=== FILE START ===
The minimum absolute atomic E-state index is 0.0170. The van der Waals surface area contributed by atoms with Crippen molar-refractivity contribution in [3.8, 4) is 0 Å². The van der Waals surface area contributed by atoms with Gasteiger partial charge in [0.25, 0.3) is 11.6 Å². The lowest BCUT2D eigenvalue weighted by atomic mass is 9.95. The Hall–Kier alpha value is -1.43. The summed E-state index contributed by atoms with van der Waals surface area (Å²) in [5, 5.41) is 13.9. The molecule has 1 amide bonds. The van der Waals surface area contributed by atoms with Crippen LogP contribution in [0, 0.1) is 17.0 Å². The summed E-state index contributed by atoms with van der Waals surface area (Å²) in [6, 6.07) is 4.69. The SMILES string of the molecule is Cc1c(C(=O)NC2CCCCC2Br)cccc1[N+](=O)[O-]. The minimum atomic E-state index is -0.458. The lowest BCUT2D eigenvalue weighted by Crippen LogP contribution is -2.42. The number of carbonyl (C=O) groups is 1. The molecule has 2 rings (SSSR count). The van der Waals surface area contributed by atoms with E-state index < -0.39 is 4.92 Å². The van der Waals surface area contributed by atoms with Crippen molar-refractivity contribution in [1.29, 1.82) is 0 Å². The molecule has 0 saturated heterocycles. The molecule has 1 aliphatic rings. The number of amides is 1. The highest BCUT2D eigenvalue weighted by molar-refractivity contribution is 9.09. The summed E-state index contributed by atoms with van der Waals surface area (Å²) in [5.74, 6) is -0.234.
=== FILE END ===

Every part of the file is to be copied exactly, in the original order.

The minimum absolute atomic E-state index is 0.0170. The van der Waals surface area contributed by atoms with Crippen molar-refractivity contribution in [3.8, 4) is 0 Å². The van der Waals surface area contributed by atoms with Gasteiger partial charge in [0.25, 0.3) is 11.6 Å². The lowest BCUT2D eigenvalue weighted by atomic mass is 9.95. The Hall–Kier alpha value is -1.43. The summed E-state index contributed by atoms with van der Waals surface area (Å²) in [5, 5.41) is 13.9. The molecule has 1 amide bonds. The van der Waals surface area contributed by atoms with Crippen LogP contribution in [0, 0.1) is 17.0 Å². The summed E-state index contributed by atoms with van der Waals surface area (Å²) in [6, 6.07) is 4.69. The SMILES string of the molecule is Cc1c(C(=O)NC2CCCCC2Br)cccc1[N+](=O)[O-]. The minimum atomic E-state index is -0.458. The lowest BCUT2D eigenvalue weighted by Crippen LogP contribution is -2.42. The number of carbonyl (C=O) groups is 1. The molecule has 2 rings (SSSR count). The van der Waals surface area contributed by atoms with E-state index < -0.39 is 4.92 Å². The van der Waals surface area contributed by atoms with Crippen molar-refractivity contribution in [1.29, 1.82) is 0 Å². The molecule has 0 saturated heterocycles. The molecule has 1 aliphatic rings. The number of amides is 1. The highest BCUT2D eigenvalue weighted by molar-refractivity contribution is 9.09. The summed E-state index contributed by atoms with van der Waals surface area (Å²) in [5.74, 6) is -0.234.